Success, the saying goes, has many fathers. And mothers, while we’re at it. And this morning, it seems, every last father of the successful John C. Anderson Apartments project at 249 S. 13th St. in Washington Square West’s Gayborhood turned out to praise the biggest, baddest mother of them all, Mark Segal.
Segal, longtime gay activist, founder and publisher of the Philadelphia Gay News, and president of the Dr. Magnus Hirschfeld Fund, was the driving force behind the project to create what Mayor Michael Nutter called “the largest building of its kind in the country” at today’s formal dedication ceremony. And just about every elected official who spoke at the dedication ceremony had a story to tell about Segal’s persistence in lining up the funding needed to bring the project to its successful completion. Continue reading →
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Host Hotels unloads most of the Marriott Philadelphia Downtown for much less than it wanted; Philly’s apartment market did well this year, with rents rising and vacancies falling, but thankfully, rents still have far to go before they hit New York levels; an Associated Press story notes that the John C. Anderson Apartments, now open, address real needs in the LGBT community; and we may see a real rarity in the 2015 mayoral race – a real outsider in the running, though one from a politically connected church:
We reported last November on the groundbreaking for a very important project for the city of Philadelphia. The John C. Anderson Apartments, located at 249 S. 13th Street, are the first of their kind in Philadelphia and only the second in the nation. This complex, financed with public funds, will offer an LGBT-friendly environment for low-income seniors with staff and services attentive to their needs.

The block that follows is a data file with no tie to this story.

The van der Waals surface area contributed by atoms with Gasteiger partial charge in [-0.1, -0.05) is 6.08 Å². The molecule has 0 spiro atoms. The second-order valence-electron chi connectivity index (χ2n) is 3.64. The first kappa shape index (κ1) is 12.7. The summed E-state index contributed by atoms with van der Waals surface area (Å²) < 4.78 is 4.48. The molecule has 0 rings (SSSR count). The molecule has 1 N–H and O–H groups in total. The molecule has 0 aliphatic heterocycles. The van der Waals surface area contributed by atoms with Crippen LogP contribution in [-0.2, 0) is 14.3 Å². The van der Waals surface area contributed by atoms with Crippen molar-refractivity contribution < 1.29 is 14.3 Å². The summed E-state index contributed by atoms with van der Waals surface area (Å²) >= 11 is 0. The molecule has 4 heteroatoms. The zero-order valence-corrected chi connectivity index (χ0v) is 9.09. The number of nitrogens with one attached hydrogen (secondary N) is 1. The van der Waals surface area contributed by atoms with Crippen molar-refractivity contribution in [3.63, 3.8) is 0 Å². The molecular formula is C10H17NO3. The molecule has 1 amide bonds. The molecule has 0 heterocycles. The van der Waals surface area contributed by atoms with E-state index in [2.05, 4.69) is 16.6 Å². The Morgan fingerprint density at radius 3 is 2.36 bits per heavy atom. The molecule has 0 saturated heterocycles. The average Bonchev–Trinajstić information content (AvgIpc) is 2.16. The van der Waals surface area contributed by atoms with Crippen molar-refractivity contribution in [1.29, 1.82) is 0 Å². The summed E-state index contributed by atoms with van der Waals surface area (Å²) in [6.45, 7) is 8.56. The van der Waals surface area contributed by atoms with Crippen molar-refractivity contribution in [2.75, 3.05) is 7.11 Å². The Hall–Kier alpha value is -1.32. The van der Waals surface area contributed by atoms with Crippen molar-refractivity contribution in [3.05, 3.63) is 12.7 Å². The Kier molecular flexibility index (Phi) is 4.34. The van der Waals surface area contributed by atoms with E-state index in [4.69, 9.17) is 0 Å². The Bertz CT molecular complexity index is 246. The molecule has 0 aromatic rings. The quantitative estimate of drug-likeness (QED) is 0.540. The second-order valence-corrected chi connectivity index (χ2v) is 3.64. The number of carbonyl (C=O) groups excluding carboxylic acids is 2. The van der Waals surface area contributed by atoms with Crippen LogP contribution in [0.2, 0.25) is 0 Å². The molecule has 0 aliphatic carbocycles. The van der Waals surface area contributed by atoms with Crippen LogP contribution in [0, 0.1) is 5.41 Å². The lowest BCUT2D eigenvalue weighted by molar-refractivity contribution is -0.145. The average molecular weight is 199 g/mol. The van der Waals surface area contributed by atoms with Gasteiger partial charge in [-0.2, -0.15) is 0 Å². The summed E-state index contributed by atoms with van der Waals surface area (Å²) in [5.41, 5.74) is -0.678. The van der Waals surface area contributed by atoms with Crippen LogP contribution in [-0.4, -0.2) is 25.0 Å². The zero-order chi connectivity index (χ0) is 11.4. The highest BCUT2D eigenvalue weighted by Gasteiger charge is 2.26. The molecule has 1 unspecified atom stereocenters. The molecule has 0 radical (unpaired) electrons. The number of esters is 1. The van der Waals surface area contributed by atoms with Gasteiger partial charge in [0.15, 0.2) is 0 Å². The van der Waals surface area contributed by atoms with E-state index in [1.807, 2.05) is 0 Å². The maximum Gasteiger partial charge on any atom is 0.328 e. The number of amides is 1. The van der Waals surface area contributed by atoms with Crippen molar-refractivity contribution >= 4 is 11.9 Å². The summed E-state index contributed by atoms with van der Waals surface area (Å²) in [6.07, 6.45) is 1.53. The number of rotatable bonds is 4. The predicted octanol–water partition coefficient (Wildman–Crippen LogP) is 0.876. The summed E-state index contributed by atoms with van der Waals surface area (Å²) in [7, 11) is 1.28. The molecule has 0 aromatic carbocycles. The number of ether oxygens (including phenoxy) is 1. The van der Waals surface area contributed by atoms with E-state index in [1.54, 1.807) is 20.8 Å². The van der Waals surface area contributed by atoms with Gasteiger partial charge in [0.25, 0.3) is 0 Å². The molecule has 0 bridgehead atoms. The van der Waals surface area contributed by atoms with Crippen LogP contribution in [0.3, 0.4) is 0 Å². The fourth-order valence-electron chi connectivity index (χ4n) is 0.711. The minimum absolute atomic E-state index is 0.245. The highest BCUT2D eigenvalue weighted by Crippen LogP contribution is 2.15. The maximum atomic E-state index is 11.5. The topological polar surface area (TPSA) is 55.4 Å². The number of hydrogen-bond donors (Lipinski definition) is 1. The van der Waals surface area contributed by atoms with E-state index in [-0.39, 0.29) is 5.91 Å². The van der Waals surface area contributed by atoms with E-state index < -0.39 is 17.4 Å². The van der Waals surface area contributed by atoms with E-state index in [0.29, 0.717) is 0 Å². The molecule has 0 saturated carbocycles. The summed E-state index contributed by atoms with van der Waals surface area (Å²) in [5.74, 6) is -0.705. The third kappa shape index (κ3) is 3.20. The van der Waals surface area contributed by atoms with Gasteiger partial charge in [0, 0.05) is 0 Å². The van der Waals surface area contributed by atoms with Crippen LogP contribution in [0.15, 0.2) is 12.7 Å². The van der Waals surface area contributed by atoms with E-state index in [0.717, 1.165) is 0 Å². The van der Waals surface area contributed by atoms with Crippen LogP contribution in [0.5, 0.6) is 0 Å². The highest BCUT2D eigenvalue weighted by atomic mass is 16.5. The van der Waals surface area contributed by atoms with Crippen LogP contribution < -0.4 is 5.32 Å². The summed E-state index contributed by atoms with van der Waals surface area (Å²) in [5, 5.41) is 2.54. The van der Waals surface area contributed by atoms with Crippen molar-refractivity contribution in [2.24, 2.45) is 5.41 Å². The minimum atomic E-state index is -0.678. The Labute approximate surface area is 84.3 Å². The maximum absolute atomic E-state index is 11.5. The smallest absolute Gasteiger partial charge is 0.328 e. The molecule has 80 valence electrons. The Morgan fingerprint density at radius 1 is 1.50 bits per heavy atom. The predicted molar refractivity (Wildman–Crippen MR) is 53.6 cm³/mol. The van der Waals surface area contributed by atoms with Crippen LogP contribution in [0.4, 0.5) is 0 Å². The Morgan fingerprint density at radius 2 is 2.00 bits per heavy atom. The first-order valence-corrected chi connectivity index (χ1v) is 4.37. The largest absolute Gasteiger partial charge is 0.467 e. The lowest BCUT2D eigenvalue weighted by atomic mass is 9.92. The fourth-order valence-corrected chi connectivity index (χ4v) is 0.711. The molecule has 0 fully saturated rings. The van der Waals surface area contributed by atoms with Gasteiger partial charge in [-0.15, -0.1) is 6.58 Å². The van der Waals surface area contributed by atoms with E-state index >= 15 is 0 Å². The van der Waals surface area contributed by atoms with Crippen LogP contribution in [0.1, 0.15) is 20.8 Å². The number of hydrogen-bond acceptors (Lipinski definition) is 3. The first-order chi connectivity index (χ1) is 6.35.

One of the region’s largest affordable housing developers, Pennrose Properties, has partnered with the Dr. Magnus Hirschfeld Fund (dmhFund) to develop the project. The six-story structure will contain 56 one-bedroom units along with community rooms, an interior courtyard, and retail space along the first floor. Since November, this project has been moving along quickly, but this modern structure still has a few old-fashioned touches.
Affordable-housing builder Ingersoll LLP and attorneys Ballard, Spahr, Andrews submitted plans to the Zoning Board of Adjustment in July, and from the day the building was approved it was clear this project would be steadfast. The plans submitted with the original permit applications included not only the apartments, retail, and community spaces but also bike parking spaces and a green roof with solar panels. By August, Licenses and Inspections issued the zoning permits for new construction. In September, workers demolished the two-story Redevelopment Authority garage that had stood on the site. The construction and design has been led by architecture firm Wallace, Roberts, and Todd LLC and contractors Domus.
Just before November’s groundbreaking, work had already begun on the building’s plumbing in October. At the ceremony, the building was officially named the John C. Anderson Apartments, after the City Council member who had been an early champion of LGBT rights in Philly (and was himself gay and African-American). There wasn’t too much time to celebrate, though, since there was plenty of work to be done, and the project continued to build on and upward.
By December, plumbing contractors received permits for the installation of bathrooms and kitchens in the units. The structure’s frame and inner walls are now complete, as these photos from early July show, and on a more recent visit, we saw construction workers hand-laying bricks—which is not commonly practiced these days. In the past few months, L&I has approved the HVAC, sprinkler systems, and electrical work.
Early last month, the John C. Anderson Apartments held its official topping-out ceremony, where Mayor Michael Nutter and the project benefactors witnessed the placing of the last steel beam for the building’s frame. At the same time, the developer began advertising for a property manager.